Christmas trees have been planted in three villages to ensure of a green future for the festive season.
The district used to be full of sparkling trees at this time of year, but there have been fewer to go around recently because of funding shortages.
Local charity Horticare, based at Lindhill Nurseries in Kirkhamgate, has been working with councillors to plant Christmas trees that will bring joy for years to come.
They have been planted on Kirkhamgate village green, the garden by Wrenthorpe Village Hall and at Outwood Memorial Hall.
Coun Charlie Keith said he hoped the scheme would be rolled out across the district.
He said: “The plan has been to give each ward a Christmas tree, but one tree in my ward isn’t enough. We used to have trees all over the place.
“We’ve planted these trees so that we’ve got them on a year-to-year basis, so there’s a sustainable future for these communities at Christmas.”
Coun Keith said the council would fence off the trees to protect them from theft.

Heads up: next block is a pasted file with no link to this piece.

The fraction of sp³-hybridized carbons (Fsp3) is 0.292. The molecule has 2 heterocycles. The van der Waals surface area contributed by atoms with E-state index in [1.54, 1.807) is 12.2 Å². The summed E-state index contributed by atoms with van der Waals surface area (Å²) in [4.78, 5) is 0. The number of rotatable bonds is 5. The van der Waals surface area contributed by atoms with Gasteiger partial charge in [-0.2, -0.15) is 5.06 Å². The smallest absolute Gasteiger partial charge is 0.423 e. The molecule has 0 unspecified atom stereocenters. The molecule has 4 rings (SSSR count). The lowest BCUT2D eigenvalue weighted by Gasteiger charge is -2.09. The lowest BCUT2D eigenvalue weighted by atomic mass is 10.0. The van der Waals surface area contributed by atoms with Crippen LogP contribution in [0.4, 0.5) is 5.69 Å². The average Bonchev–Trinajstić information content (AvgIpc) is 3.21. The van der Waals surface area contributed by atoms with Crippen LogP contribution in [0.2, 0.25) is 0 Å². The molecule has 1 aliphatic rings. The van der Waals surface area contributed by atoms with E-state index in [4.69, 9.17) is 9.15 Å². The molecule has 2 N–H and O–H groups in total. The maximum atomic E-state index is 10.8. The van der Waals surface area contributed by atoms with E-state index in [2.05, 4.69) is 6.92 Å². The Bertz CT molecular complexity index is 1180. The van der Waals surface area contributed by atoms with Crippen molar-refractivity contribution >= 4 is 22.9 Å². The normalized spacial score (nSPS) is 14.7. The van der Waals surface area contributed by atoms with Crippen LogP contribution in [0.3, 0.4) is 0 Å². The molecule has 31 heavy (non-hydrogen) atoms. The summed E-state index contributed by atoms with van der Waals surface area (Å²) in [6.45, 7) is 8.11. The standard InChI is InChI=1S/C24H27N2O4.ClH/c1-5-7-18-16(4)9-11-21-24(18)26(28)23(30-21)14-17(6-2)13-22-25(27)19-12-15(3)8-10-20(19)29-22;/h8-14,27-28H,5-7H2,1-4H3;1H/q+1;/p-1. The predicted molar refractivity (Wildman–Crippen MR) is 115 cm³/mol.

He said: “The only other issue is making sure that they are getting watered during the summer. They’re quite small but they will grow a bit each year.
“In these times you can’t afford to keep paying for trees every year. This is more cost-effective.
“Hopefully it’s seen as the way forward, instead of getting a tree in for Christmas and disposing of it two weeks later.”
Coun Keith said the trees would be decorated with eco-friendly solar-powered lights, which charge up throughout the day and then automatically switch on when it gets dark.
Wakefield Council said it had worked with community groups, town and parish councils and businesses to provide 32 Christmas trees this year.
Andy Wallhead, corporate director for regeneration and economic growth, said: “Due to increasing financial pressures, we have had to review our Christmas lights and trees this year.
“A fund was made available to community groups to help them provide trees and decorations where we cannot.”